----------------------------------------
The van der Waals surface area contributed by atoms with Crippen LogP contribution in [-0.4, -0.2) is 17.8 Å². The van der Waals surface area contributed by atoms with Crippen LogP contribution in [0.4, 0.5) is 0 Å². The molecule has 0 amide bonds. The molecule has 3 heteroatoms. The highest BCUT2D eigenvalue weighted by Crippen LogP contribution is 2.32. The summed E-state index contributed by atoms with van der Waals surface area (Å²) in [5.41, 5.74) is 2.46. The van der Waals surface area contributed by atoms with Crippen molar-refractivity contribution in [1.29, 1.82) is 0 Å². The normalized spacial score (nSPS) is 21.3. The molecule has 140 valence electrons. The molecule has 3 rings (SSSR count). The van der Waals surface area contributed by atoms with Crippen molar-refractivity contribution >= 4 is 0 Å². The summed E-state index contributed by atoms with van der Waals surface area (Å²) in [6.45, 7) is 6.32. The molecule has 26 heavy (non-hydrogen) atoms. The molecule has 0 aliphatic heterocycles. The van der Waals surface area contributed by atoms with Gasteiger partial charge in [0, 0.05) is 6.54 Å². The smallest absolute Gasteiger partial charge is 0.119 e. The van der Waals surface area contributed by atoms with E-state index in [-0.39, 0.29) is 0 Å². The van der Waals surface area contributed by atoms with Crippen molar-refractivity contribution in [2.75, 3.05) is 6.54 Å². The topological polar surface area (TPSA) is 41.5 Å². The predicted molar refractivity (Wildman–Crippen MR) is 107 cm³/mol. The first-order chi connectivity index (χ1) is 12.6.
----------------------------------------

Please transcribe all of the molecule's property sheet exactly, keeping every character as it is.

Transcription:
The van der Waals surface area contributed by atoms with Crippen LogP contribution in [-0.4, -0.2) is 17.8 Å². The van der Waals surface area contributed by atoms with Crippen LogP contribution in [0.4, 0.5) is 0 Å². The molecule has 0 amide bonds. The molecule has 3 heteroatoms. The highest BCUT2D eigenvalue weighted by Crippen LogP contribution is 2.32. The summed E-state index contributed by atoms with van der Waals surface area (Å²) in [5.41, 5.74) is 2.46. The van der Waals surface area contributed by atoms with Crippen molar-refractivity contribution in [1.29, 1.82) is 0 Å². The normalized spacial score (nSPS) is 21.3. The molecule has 140 valence electrons. The molecule has 3 rings (SSSR count). The van der Waals surface area contributed by atoms with Crippen molar-refractivity contribution >= 4 is 0 Å². The summed E-state index contributed by atoms with van der Waals surface area (Å²) in [6.45, 7) is 6.32. The molecule has 26 heavy (non-hydrogen) atoms. The molecule has 0 aliphatic heterocycles. The van der Waals surface area contributed by atoms with Gasteiger partial charge in [0, 0.05) is 6.54 Å². The smallest absolute Gasteiger partial charge is 0.119 e. The van der Waals surface area contributed by atoms with E-state index in [-0.39, 0.29) is 0 Å². The van der Waals surface area contributed by atoms with Crippen molar-refractivity contribution in [2.75, 3.05) is 6.54 Å². The topological polar surface area (TPSA) is 41.5 Å². The predicted molar refractivity (Wildman–Crippen MR) is 107 cm³/mol. The first-order chi connectivity index (χ1) is 12.6.